Hearing Impaired System
Church members who use a personal hearing aid often find that it does not adequately receive the sound from the sound system. Others with minor hearing impairments, although not requiring a hearing aid in their normal everyday activities, sometimes also find it difficult to understand speech in large rooms such as chapels. To help these individuals, many wards and stakes have a wireless system.
A low-power radio transmitter broadcasts to a small, pocket-size receiver worn by the user. The receiver sends the sound to a small earphone. A special neck loop is also available that re-transmits the signal to the user’s hearing aid. For individuals to be able to use the neck loop, their hearing aid must have a switch for use with a telephone, and the switch must be in the “T” (telephone) position.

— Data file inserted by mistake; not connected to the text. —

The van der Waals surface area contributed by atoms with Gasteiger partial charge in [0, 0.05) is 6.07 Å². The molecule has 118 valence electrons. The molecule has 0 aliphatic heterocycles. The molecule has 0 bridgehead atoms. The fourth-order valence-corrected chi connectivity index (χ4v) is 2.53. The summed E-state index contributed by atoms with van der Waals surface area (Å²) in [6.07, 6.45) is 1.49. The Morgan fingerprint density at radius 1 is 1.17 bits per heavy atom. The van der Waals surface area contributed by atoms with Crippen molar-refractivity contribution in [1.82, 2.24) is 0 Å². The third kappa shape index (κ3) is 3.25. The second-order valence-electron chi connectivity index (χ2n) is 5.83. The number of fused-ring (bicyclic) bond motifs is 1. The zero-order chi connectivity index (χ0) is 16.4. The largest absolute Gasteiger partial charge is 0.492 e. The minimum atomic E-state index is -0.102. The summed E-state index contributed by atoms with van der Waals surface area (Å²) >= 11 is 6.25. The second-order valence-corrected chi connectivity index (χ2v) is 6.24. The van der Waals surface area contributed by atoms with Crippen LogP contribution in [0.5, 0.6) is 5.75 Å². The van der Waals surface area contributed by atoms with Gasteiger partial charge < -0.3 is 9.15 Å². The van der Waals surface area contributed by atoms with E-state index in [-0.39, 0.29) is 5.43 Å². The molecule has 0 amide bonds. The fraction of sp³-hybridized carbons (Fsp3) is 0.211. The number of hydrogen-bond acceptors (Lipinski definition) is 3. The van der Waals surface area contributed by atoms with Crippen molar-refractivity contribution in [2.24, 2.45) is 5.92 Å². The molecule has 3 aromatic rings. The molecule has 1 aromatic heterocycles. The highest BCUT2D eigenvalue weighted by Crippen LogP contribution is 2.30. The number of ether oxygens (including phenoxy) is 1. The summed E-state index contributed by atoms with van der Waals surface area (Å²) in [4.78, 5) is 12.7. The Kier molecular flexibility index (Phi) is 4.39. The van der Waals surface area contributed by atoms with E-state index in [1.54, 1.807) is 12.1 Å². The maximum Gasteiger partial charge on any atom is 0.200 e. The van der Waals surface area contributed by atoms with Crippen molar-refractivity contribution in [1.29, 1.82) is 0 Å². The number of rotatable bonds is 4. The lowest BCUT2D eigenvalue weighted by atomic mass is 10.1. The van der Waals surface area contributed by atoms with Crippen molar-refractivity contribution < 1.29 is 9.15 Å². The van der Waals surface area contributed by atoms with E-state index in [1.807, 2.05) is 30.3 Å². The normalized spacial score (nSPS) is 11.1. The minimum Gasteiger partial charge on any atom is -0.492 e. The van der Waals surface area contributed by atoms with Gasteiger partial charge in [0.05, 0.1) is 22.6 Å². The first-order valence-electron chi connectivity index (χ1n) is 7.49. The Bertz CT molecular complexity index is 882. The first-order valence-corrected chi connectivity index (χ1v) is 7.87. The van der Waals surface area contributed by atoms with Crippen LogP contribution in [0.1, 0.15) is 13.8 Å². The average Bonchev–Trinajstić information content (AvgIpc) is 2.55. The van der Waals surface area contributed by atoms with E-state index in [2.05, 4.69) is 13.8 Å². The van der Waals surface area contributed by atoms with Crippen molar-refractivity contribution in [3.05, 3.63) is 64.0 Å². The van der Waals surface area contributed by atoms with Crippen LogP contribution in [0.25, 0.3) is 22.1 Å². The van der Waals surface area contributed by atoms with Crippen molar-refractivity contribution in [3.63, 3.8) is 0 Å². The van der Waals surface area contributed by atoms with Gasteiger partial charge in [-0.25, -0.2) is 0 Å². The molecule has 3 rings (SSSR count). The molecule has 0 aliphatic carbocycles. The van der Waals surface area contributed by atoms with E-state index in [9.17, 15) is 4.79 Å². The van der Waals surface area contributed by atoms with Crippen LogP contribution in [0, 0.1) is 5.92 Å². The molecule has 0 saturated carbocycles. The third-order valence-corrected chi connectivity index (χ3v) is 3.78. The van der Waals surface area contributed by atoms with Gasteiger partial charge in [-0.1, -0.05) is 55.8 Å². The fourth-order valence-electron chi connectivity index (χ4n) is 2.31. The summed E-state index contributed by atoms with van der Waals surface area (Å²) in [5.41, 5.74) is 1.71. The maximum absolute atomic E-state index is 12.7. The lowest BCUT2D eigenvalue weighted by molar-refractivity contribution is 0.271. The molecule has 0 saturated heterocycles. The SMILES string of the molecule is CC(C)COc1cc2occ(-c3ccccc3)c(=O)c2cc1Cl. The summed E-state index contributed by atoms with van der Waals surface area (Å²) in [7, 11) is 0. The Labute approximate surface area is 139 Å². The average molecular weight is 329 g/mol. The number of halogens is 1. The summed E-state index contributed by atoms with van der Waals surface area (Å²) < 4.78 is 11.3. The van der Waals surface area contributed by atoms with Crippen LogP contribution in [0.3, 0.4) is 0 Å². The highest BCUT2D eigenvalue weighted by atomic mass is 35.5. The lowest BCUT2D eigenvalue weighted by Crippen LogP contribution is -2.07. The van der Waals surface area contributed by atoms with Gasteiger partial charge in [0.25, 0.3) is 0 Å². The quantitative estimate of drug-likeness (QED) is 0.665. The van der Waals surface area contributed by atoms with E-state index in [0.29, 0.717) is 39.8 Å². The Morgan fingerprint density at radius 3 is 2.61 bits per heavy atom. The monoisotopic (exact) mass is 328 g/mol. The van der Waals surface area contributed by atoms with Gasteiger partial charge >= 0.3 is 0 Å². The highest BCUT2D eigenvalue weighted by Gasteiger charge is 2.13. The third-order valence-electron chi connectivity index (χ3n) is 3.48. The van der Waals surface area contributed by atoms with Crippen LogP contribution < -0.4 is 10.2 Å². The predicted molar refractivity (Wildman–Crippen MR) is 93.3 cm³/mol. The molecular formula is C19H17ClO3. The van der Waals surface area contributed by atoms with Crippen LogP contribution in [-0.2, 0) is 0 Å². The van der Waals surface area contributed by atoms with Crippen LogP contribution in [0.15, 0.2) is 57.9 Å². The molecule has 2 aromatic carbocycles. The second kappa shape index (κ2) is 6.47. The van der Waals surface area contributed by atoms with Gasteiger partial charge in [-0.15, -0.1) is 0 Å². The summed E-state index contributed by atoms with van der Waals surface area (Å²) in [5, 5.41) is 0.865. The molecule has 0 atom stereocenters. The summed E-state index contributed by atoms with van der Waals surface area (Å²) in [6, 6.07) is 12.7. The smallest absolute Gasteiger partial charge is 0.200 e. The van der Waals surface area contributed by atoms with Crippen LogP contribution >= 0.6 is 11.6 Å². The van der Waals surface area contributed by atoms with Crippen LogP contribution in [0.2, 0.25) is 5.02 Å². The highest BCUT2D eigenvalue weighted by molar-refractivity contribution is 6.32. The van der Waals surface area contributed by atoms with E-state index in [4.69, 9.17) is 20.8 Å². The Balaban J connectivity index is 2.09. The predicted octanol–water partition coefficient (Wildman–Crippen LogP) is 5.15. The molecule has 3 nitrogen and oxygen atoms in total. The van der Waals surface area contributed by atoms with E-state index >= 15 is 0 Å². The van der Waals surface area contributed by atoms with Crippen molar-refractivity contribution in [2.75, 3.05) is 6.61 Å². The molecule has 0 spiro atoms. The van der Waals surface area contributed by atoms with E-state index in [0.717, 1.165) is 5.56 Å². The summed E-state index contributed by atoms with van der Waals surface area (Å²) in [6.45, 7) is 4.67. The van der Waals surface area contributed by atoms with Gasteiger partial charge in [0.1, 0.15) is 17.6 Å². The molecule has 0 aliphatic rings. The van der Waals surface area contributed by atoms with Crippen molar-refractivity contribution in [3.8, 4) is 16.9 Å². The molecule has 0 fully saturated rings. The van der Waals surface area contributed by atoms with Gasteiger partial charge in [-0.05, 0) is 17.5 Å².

The Church’s hearing impaired system operates in the 70 MHz band. Wherever possible, all of the meetinghouses in a stake should operate on the same channel so that members attending a meeting in a different building can use the same receivers they use in their own ward building.
Each new meetinghouse sound system comes equipped with two of these receivers. Additional receivers can be obtained by calling the facilities manager. An LDSTech broadcast discusses this in more detail.
To prevent interference with other radio services, the power radiated by the hearing impaired system transmitter is limited in the United States by the Federal Communications Commission. This typically restricts reception to within the meetinghouse. The intent of the Church is to provide hearing assistance to those seated in the chapel or the cultural hall. The transmitter or antenna should not be modified in an attempt to increase the coverage.
The earphone jack on the receiver is also the power switch, so the earphone and neck loop should be unplugged when they are not in use. Earphones should be given to repeat users for sanitary reasons. The pocket-size receivers should be checked out of the materials center.